When choosing a university, cost was the number one factor for Barry.
“Receiving the Lincoln Scholarship helped me decide to attend Illinois,” she said.
graduated with a bachelor’s degree in African American studies and is preparing for law school—after spending a year working for her now-alma mater.
“I am taking a gap year before going to law school,” Cozart said. “I will spend this time studying for the LSAT and working in student affairs as a resident director.”
Cozart said the most valuable aspect of her college career were the multitude of African American studies courses she enrolled in.
“They have been transformative for me,” she said. “They have influenced my outlook on the world and make me critically think about the world around me.”
She said the Lincoln Scholars Initiative was largely influential in her decision to attend Illinois because the program has allowed her to graduate without the burden of student loans.
Lauren Gabra has graduated with a bachelor’s degree in molecular and cellular biology. She will remain in Champaign to conduct clinical research while she applies to medical school. During her time on campus, Gabra worked as a teaching assistant in the Department of Chemistry.
Gabra said that unique experiences in the department taught her a lot about patience and the perspective gained from putting yourself in somebody else’s shoes.
“People often have different misconceptions that can lead them to not understand problems, and being able to explain things in different ways to patients is essential in the healthcare field,” she said.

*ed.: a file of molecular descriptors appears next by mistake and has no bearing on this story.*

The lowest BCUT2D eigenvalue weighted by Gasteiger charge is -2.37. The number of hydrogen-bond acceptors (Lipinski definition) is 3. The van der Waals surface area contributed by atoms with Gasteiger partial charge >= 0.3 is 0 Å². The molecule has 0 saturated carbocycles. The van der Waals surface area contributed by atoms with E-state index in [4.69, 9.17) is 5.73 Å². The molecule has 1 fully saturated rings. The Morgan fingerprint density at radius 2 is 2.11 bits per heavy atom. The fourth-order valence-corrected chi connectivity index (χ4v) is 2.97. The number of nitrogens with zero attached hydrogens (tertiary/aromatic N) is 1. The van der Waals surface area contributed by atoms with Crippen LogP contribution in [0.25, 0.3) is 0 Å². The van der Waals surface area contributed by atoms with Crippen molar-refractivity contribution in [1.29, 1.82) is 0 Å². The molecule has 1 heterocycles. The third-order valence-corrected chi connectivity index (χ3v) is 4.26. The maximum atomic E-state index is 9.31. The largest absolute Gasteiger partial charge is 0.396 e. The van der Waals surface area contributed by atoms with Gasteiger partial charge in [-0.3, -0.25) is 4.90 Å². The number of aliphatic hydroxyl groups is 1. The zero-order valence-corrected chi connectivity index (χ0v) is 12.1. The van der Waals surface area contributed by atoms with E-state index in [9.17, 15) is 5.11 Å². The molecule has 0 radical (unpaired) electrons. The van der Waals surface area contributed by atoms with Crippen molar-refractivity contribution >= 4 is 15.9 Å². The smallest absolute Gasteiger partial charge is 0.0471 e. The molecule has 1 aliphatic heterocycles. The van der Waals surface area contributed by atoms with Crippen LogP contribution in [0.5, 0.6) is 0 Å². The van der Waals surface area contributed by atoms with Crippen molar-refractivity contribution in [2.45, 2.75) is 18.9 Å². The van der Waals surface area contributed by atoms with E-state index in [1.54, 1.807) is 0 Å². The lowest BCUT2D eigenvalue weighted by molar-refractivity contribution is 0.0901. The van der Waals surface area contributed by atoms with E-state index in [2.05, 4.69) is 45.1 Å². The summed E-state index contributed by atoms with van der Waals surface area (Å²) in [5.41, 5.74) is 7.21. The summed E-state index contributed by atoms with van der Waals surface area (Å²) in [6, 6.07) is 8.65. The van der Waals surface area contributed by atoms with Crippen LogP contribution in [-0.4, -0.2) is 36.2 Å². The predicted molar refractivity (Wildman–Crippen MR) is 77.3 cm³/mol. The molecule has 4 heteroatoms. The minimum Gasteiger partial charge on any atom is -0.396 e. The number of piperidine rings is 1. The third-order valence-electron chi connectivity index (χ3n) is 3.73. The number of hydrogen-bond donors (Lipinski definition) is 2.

If it weren’t for the Lincoln Scholar’s scholarship, Gabra said she likely would have received her education from another institution.
“I was ecstatic that with the scholarship I would be able to attend the university I had dreamed of since I was at Thomas Paine Elementary School just down the road (in Urbana),” she said.
Allana Griffith spent the last four years earning her bachelor’s degree in political science. After graduation, Griffith will begin a five-month internship working overseas, networking with the Department of Defense. She said the most valuable aspect of her college career was utilizing university support and resources to excel in her work and attain her own personal goals.
“The Lincoln Scholars program affected by decision to come to Illinois because by being a recipient of the scholarship I was recognized as a hard-working and ambitious student,” she said. “This kind of recognition boosted my confidence and had a very positive impact throughout my journey at Illinois.”
Jada Hampton earned her bachelor’s degree in psychology. Now, she is off to London, England, to pursue a master’s degree in Creative and Cultural Entrepreneurship from Goldsmiths University.
She said the most valuable aspect of going through LAS were the programs and events that are offered to foster career development.